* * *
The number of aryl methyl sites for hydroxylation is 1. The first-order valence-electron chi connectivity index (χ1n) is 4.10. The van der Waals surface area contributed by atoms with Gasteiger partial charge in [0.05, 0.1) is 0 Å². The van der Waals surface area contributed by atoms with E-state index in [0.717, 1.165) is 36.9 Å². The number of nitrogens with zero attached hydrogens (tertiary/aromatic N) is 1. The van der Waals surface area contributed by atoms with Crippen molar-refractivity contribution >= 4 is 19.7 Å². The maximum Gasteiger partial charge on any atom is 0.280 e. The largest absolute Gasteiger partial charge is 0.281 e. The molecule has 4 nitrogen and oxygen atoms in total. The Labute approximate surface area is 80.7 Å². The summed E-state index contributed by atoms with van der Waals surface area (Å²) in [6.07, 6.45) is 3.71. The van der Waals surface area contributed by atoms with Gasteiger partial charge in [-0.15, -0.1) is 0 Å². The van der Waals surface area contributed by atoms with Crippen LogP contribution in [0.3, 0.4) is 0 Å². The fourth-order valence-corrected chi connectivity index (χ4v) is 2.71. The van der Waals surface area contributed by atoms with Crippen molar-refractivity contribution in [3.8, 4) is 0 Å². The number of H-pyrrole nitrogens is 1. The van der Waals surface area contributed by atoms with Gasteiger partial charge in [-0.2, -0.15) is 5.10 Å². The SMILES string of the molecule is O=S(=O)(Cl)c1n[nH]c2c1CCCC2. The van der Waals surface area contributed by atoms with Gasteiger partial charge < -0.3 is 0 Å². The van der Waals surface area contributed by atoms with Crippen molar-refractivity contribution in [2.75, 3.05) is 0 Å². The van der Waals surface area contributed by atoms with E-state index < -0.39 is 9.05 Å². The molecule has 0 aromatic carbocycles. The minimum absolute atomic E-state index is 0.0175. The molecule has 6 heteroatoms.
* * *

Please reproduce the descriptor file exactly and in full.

The number of aryl methyl sites for hydroxylation is 1. The first-order valence-electron chi connectivity index (χ1n) is 4.10. The van der Waals surface area contributed by atoms with Gasteiger partial charge in [0.05, 0.1) is 0 Å². The van der Waals surface area contributed by atoms with E-state index in [0.717, 1.165) is 36.9 Å². The number of nitrogens with zero attached hydrogens (tertiary/aromatic N) is 1. The van der Waals surface area contributed by atoms with Crippen molar-refractivity contribution >= 4 is 19.7 Å². The maximum Gasteiger partial charge on any atom is 0.280 e. The largest absolute Gasteiger partial charge is 0.281 e. The molecule has 4 nitrogen and oxygen atoms in total. The Labute approximate surface area is 80.7 Å². The summed E-state index contributed by atoms with van der Waals surface area (Å²) in [6.07, 6.45) is 3.71. The van der Waals surface area contributed by atoms with Gasteiger partial charge in [-0.15, -0.1) is 0 Å². The van der Waals surface area contributed by atoms with Crippen LogP contribution in [0.3, 0.4) is 0 Å². The fourth-order valence-corrected chi connectivity index (χ4v) is 2.71. The van der Waals surface area contributed by atoms with Crippen molar-refractivity contribution in [3.8, 4) is 0 Å². The number of H-pyrrole nitrogens is 1. The van der Waals surface area contributed by atoms with Gasteiger partial charge in [-0.2, -0.15) is 5.10 Å². The SMILES string of the molecule is O=S(=O)(Cl)c1n[nH]c2c1CCCC2. The van der Waals surface area contributed by atoms with Gasteiger partial charge < -0.3 is 0 Å². The van der Waals surface area contributed by atoms with Crippen molar-refractivity contribution in [2.75, 3.05) is 0 Å². The van der Waals surface area contributed by atoms with E-state index < -0.39 is 9.05 Å². The molecule has 0 aromatic carbocycles. The minimum absolute atomic E-state index is 0.0175. The molecule has 6 heteroatoms.